Thu. May 26th, 2022

The hypercar-competing electric sedan starts from $ 219,646 Down Under.

William Davis

The world’s fastest production sedan – the Tesla Model S Plaid – can still be at least 18 months away from arriving at Australian showrooms, Drive understand.

While the manufacturer’s online configurator tool suggests that the high-performance electric vehicle is due by the end of 2022, when Drive anonymously contacted a Tesla service center, a representative said “at the moment it probably is not [going to happen]. ”

Other Tesla stores contacted by Drive noted that a delay had been discussed internally, but they said it had not yet been confirmed.

Priced from $ 219,646 before on-road costs and order / delivery fees (but including luxury car tax) locally, Plaid is currently Tesla’s most expensive model (but if built, the perpetually delayed Roadster will surely overtake it). The total number of current pre-orders in Australia is unknown.

Three independent electric motors — two on the rear axle and one on the front — send a total of 761kW / 1400Nm to all four wheels, making it more powerful than many petrol-powered hypercars.

This allows the 2162 kg vehicle to start from 0-100 km / h in 2.1 seconds (with one foot / 30 cm pull-strip roll-out pulled off). For reference, the $ 16 million W16-powered Bugatti Chiron takes 2.4 seconds — 14 percent longer than Plaid — to complete the same benchmark sprint.

The top speed in Tesla is electronically limited to 262 km / h so far with an update promised when new tires and wheels are fitted. A lithium-ion battery of approximately 100 kWh integrated into the floor allows a maximum range of 560 km between charges on the EPA’s test cycle.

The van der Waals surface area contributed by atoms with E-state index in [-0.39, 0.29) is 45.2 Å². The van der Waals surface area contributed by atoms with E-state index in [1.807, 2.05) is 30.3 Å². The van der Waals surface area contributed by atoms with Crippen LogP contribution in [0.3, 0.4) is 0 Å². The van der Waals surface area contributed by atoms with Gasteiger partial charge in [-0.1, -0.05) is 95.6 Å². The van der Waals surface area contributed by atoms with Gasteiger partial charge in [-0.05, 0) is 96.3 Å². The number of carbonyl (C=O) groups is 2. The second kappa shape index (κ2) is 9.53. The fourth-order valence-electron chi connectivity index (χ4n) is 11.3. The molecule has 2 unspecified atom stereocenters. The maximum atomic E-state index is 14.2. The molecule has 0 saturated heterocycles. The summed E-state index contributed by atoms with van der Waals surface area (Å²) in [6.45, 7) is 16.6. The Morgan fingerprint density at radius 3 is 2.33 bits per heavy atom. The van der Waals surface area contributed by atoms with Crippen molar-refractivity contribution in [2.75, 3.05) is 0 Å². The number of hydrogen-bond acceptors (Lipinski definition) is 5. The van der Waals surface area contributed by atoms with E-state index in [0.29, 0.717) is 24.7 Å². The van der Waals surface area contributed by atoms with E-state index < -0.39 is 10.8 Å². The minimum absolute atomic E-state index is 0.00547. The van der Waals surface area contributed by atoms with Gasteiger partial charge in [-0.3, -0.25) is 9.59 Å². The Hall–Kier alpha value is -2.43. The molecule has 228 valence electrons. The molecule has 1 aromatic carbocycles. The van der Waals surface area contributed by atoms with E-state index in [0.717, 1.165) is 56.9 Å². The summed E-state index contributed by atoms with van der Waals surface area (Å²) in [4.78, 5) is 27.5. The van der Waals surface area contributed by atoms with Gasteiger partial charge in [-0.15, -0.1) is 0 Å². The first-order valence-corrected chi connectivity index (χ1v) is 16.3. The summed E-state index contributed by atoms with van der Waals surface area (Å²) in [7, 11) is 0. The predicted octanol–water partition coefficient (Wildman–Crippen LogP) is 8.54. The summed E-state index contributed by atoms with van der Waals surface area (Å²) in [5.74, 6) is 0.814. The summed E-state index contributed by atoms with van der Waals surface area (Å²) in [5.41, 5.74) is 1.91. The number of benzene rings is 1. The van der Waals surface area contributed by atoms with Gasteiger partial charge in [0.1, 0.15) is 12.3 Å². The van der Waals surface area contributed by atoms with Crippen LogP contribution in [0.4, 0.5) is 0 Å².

The Long Range Model S and Model X SUVs — which start at $ 161,146 and $ 187,146 before cost on the road, respectively — reportedly remain on track for launch before the end of next year. Updated timing for $174,990 before costs on the way, the Model X Plaid is unclear, although the online configurator suggests that the first examples will also come at the end of 2022.

Tesla Australia declined to comment on expected arrival time. This story will be updated as more information becomes available.

William Davis

William Davis has been writing for Drive since July 2020 and covers news and current affairs in the automotive industry. He has maintained a primary focus on industry trends, autonomous technology, electric vehicle regulations and local environmental policy. As the latest addition to the Drive team, William was brought on board for his attention to detail, writing skills and strong work ethic. Despite writing for a wide range of businesses – including the Australian Financial Review, Robb Report and Property Observer – since graduating from Macquarie University, William has always had a passion for cars.

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